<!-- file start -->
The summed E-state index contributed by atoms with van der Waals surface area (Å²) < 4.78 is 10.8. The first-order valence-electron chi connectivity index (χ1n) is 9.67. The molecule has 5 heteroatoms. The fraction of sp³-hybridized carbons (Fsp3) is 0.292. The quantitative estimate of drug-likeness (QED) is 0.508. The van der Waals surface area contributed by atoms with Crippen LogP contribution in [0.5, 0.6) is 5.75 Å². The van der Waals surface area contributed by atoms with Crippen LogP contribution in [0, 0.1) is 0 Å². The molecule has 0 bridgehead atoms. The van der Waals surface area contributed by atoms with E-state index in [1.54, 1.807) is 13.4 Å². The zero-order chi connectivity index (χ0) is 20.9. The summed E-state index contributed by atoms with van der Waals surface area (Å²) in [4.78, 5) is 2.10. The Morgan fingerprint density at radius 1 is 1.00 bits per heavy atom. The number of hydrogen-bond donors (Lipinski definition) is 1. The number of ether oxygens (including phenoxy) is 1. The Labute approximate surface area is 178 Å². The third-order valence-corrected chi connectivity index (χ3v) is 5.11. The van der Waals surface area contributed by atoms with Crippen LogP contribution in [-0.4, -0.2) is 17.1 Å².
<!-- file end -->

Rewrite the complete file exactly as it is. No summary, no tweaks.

The summed E-state index contributed by atoms with van der Waals surface area (Å²) < 4.78 is 10.8. The first-order valence-electron chi connectivity index (χ1n) is 9.67. The molecule has 5 heteroatoms. The fraction of sp³-hybridized carbons (Fsp3) is 0.292. The quantitative estimate of drug-likeness (QED) is 0.508. The van der Waals surface area contributed by atoms with Crippen LogP contribution in [0.5, 0.6) is 5.75 Å². The van der Waals surface area contributed by atoms with Crippen LogP contribution in [0, 0.1) is 0 Å². The molecule has 0 bridgehead atoms. The van der Waals surface area contributed by atoms with E-state index in [1.54, 1.807) is 13.4 Å². The zero-order chi connectivity index (χ0) is 20.9. The summed E-state index contributed by atoms with van der Waals surface area (Å²) in [4.78, 5) is 2.10. The Morgan fingerprint density at radius 1 is 1.00 bits per heavy atom. The number of hydrogen-bond donors (Lipinski definition) is 1. The number of ether oxygens (including phenoxy) is 1. The Labute approximate surface area is 178 Å². The third-order valence-corrected chi connectivity index (χ3v) is 5.11. The van der Waals surface area contributed by atoms with Crippen LogP contribution in [-0.4, -0.2) is 17.1 Å².